3 years ago

Haemoglobin-mediated response to hyper-thermal stress in the keystone species Daphnia magna

Maria Cuenca Cambronero, Luisa Orsini, Bettina Zeis
Anthropogenic global warming has become a major geological and environmental force driving drastic changes in natural ecosystems. Due to the high thermal conductivity of water and the effects of temperature on metabolic processes, freshwater ecosystems are among the most impacted by these changes. The ability to tolerate changes in temperature may determine species long-term survival and fitness. Therefore, it is critical to identify coping mechanisms to thermal and hyper-thermal stress in aquatic organisms. A central regulatory element compensating for changes in oxygen supply and ambient temperature is the respiratory protein haemoglobin (Hb). Here, we quantify haemoglobin (Hb) plastic and evolutionary response in D. magna (sub)populations resurrected from the sedimentary archive of a lake with known history of increase in average temperature and recurrence of heat waves. By measuring constitutive changes in crude Hb protein content among (sub)populations we assessed evolution of the haemoglobin gene family in response to temperature increase. To quantify the contribution of plasticity in the response of this gene family to hyper-thermal stress, we quantified changes in Hb content in all (sub)populations under hyper-thermal stress as compared to non-stressful temperature. Further, we tested competitive abilities of genotypes as a function of their Hb content, constitutive and induced. We found that haemoglobin (Hb)-rich genotypes have superior competitive abilities as compared to Hb-poor genotypes under hyper-thermal stress after a period of acclimation. These findings suggest that whereas long-term adjustment to higher occurrence of heat waves may require a combination of plasticity and genetic adaptation, plasticity is most likely the coping mechanism to hyper-thermal stress in the short term. Our study suggests that with higher occurrence of heat waves Hb-rich genotypes may be favoured with potential long-term impact on population genetic diversity. This article is protected by copyright. All rights reserved.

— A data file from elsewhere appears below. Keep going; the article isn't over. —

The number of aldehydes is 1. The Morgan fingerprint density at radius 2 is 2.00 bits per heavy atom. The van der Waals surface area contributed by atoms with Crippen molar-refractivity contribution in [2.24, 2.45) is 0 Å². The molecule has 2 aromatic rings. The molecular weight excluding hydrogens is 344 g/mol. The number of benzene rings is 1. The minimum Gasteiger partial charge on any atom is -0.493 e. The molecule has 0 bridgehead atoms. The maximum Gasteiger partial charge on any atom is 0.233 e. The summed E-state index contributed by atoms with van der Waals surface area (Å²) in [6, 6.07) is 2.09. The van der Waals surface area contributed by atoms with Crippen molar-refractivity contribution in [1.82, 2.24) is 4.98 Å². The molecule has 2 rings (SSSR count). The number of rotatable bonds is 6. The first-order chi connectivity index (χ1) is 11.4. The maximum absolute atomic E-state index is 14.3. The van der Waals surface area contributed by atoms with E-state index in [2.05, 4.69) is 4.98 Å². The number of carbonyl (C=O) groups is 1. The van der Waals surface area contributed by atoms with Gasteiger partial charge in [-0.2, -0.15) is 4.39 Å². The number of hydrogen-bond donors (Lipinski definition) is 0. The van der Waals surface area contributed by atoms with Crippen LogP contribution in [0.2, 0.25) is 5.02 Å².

Publisher URL: http://onlinelibrary.wiley.com/resolve/doi

DOI: 10.1111/eva.12561

You might also like
Discover & Discuss Important Research

Keeping up-to-date with research can feel impossible, with papers being published faster than you'll ever be able to read them. That's where Researcher comes in: we're simplifying discovery and making important discussions happen. With over 19,000 sources, including peer-reviewed journals, preprints, blogs, universities, podcasts and Live events across 10 research areas, you'll never miss what's important to you. It's like social media, but better. Oh, and we should mention - it's free.

  • Download from Google Play
  • Download from App Store
  • Download from AppInChina

Researcher displays publicly available abstracts and doesn’t host any full article content. If the content is open access, we will direct clicks from the abstracts to the publisher website and display the PDF copy on our platform. Clicks to view the full text will be directed to the publisher website, where only users with subscriptions or access through their institution are able to view the full article.